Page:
In 2013, a high school rugby player from Ottawa named Rowan Stringer passed away at just 17. After experiencing her first concussion, she continued playing rugby, as no one told her to refrain from continuing to undertake physical activity so that she could recover. Unfortunately, she suffered another concussion when she resumed playing rugby, exacerbating her injury. As a result, she suffered as many as six concussions over just six days.
Rowan’s sudden death was tragic because she was young, and her life-ending injuries had been preventable. Had her parents, teachers, and coaches known more about the dangers of brain injuries, particularly concussions, she could have survived. Unfortunately, however, many people fail to grasp the gravity of brain injuries. To raise awareness about Rowan and concussion prevention, we celebrate the last Wednesday in September as Rowan’s Law Day.
Cerebral contusions are brain bruises that may result from head trauma or falls. Some may be asymptomatic and confined to small areas of the brain. More severe cerebral contusions can result in personality changes, language disorders, memory problems, and speech difficulties.
Concussions are brain injuries that occur when physical trauma causes the brain to move violently back and forth inside the skull. This intracranial shaking causes extensive cerebral swelling and bruising. Furthermore, a concussion could engender numerous cerebral contusions.
Although some post-concussion symptoms may seem more or less severe than others may seem, you should take all concussions seriously. Below are the most prevalent symptoms to check for if you suspect that you or someone else has experienced a concussion. If you are or if someone you know is exhibiting one or more of these symptoms following head trauma, see medical attention immediately and refrain from participating in physical activities to avoid subsequent injuries.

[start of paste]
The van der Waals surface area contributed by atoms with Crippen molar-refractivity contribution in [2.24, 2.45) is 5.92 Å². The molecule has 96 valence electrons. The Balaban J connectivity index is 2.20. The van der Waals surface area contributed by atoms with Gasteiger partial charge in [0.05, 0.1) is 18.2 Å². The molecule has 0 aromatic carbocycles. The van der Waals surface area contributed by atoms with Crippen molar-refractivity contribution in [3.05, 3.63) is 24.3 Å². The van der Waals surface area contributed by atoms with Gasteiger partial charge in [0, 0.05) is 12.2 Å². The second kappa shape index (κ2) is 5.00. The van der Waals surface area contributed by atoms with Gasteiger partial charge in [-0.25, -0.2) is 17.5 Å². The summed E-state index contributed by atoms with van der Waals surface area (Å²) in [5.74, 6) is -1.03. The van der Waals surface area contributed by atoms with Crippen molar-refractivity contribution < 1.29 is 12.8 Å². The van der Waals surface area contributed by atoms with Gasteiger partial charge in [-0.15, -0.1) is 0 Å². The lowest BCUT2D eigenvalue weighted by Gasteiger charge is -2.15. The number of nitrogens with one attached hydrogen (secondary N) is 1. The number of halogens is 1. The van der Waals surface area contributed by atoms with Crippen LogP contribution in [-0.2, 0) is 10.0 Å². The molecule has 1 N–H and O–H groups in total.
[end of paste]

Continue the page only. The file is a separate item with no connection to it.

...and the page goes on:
- confusion and poor concentration
- light/sound sensitivity
- memory loss
- ringing in the ears
- vision problems
Second Impact Syndrome (SIS) arises when someone experiences a second concussion before the symptoms from their previous concussion disappear. The second concussion precipitates an extremely sudden cerebral swelling, which is life-changing or fatal. In addition, the brain remains vulnerable because the second concussion occurs before the brain has fully recovered from the first concussion. Therefore, even if the head trauma from the second concussion is less severe than the head trauma from the first concussion, it can still inflict cerebral damage. For that reason, anyone who experiences a concussion should stop whatever they are doing and seek immediate treatment, especially if they experience a concussion due to a motor vehicle accident.
Diffuse Axonal Injuries (DAIs) are traumatic brain injuries that arise when the brain suffers blunt trauma. When DAIs occur, the brain rotates or shifts rapidly, and the cerebral neural fibres tear or shear.
Motor vehicle collisions are the most common cause of DAIs because of the sudden deceleration that follows the acceleration. Minor DAIs can precipitate a momentary loss of consciousness, whereas major DAIs can lead to a severe/permanent injury, coma, or even death.
If you have experienced or someone close to you has experienced a DAI, seek medical attention right away to ease the cerebral swelling. However, many individuals who experience DAIs end up having lifelong struggles. The good news is that rehabilitation can alleviate a sufferer’s symptoms and brighten their long-term prognosis. DAI rehabilitation programs include the following:
- occupational therapy
- physical therapy
- recreational therapy
- speech therapy
The effect of brain injuries varies from individual to individual. Some may have noticeable symptoms, whereas others may have indiscernible symptoms. An individual who has experienced a brain injury can encounter problems when they try to obtain suitable compensation for their treatment and injuries because it may be unclear to others that that person’s injury has altered their cognitive ability and personality.
If you have suffered or someone you know has suffered a traumatic brain injury, call the seasoned team of personal injury lawyers at McNally Gervan today at 613-238-1424. They will advocate for you and represent you to the best of their abilities. They have a proven record of accomplishment in helping their clients get high-quality care and fair compensation.
Each of us can make choices to reduce the risk of experiencing a brain injury, whether it involves fastening a seatbelt, wearing a helmet, or even refraining from participating in potentially dangerous activities. If you experience or if a loved one experiences a brain injury, seek medical attention right away. Furthermore, ensure that you give yourself or that your loved one gives themselves enough time to recover completely before undertaking physical activity again.